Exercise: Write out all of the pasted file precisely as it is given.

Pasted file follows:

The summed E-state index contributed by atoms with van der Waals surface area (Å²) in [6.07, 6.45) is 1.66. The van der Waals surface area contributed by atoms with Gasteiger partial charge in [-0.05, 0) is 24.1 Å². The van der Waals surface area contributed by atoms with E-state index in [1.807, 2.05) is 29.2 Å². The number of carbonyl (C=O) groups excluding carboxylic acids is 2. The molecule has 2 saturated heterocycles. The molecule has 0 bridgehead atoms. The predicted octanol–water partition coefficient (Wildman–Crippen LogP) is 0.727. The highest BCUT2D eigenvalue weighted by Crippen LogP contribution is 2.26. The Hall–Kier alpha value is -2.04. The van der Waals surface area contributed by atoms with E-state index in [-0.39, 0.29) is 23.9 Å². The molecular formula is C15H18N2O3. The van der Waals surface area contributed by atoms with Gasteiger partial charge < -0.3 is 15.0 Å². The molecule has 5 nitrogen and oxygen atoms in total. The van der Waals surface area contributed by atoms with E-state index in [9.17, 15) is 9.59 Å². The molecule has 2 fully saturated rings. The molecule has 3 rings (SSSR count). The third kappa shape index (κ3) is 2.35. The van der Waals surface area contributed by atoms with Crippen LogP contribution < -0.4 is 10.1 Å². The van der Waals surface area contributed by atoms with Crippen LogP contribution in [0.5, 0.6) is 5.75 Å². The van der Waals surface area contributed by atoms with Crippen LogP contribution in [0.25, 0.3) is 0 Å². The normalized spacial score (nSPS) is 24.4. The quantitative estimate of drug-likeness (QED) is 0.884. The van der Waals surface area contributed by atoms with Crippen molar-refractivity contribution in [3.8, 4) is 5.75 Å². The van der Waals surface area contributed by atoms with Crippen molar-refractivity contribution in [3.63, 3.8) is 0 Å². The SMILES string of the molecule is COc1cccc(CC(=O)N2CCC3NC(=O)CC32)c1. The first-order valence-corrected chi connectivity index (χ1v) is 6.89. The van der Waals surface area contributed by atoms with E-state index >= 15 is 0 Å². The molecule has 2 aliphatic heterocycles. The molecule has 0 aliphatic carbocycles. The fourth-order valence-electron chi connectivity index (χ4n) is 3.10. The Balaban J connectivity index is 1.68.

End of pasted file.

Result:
The summed E-state index contributed by atoms with van der Waals surface area (Å²) in [6.07, 6.45) is 1.66. The van der Waals surface area contributed by atoms with Gasteiger partial charge in [-0.05, 0) is 24.1 Å². The van der Waals surface area contributed by atoms with E-state index in [1.807, 2.05) is 29.2 Å². The number of carbonyl (C=O) groups excluding carboxylic acids is 2. The molecule has 2 saturated heterocycles. The molecule has 0 bridgehead atoms. The predicted octanol–water partition coefficient (Wildman–Crippen LogP) is 0.727. The highest BCUT2D eigenvalue weighted by Crippen LogP contribution is 2.26. The Hall–Kier alpha value is -2.04. The van der Waals surface area contributed by atoms with E-state index in [-0.39, 0.29) is 23.9 Å². The molecular formula is C15H18N2O3. The van der Waals surface area contributed by atoms with Gasteiger partial charge < -0.3 is 15.0 Å². The molecule has 5 nitrogen and oxygen atoms in total. The van der Waals surface area contributed by atoms with E-state index in [9.17, 15) is 9.59 Å². The molecule has 2 fully saturated rings. The molecule has 3 rings (SSSR count). The third kappa shape index (κ3) is 2.35. The van der Waals surface area contributed by atoms with Crippen LogP contribution < -0.4 is 10.1 Å². The van der Waals surface area contributed by atoms with Crippen LogP contribution in [0.5, 0.6) is 5.75 Å². The van der Waals surface area contributed by atoms with Crippen LogP contribution in [0.25, 0.3) is 0 Å². The normalized spacial score (nSPS) is 24.4. The quantitative estimate of drug-likeness (QED) is 0.884. The van der Waals surface area contributed by atoms with Crippen molar-refractivity contribution in [3.8, 4) is 5.75 Å². The van der Waals surface area contributed by atoms with Crippen molar-refractivity contribution in [3.63, 3.8) is 0 Å². The SMILES string of the molecule is COc1cccc(CC(=O)N2CCC3NC(=O)CC32)c1. The first-order valence-corrected chi connectivity index (χ1v) is 6.89. The van der Waals surface area contributed by atoms with E-state index >= 15 is 0 Å². The molecule has 2 aliphatic heterocycles. The molecule has 0 aliphatic carbocycles. The fourth-order valence-electron chi connectivity index (χ4n) is 3.10. The Balaban J connectivity index is 1.68.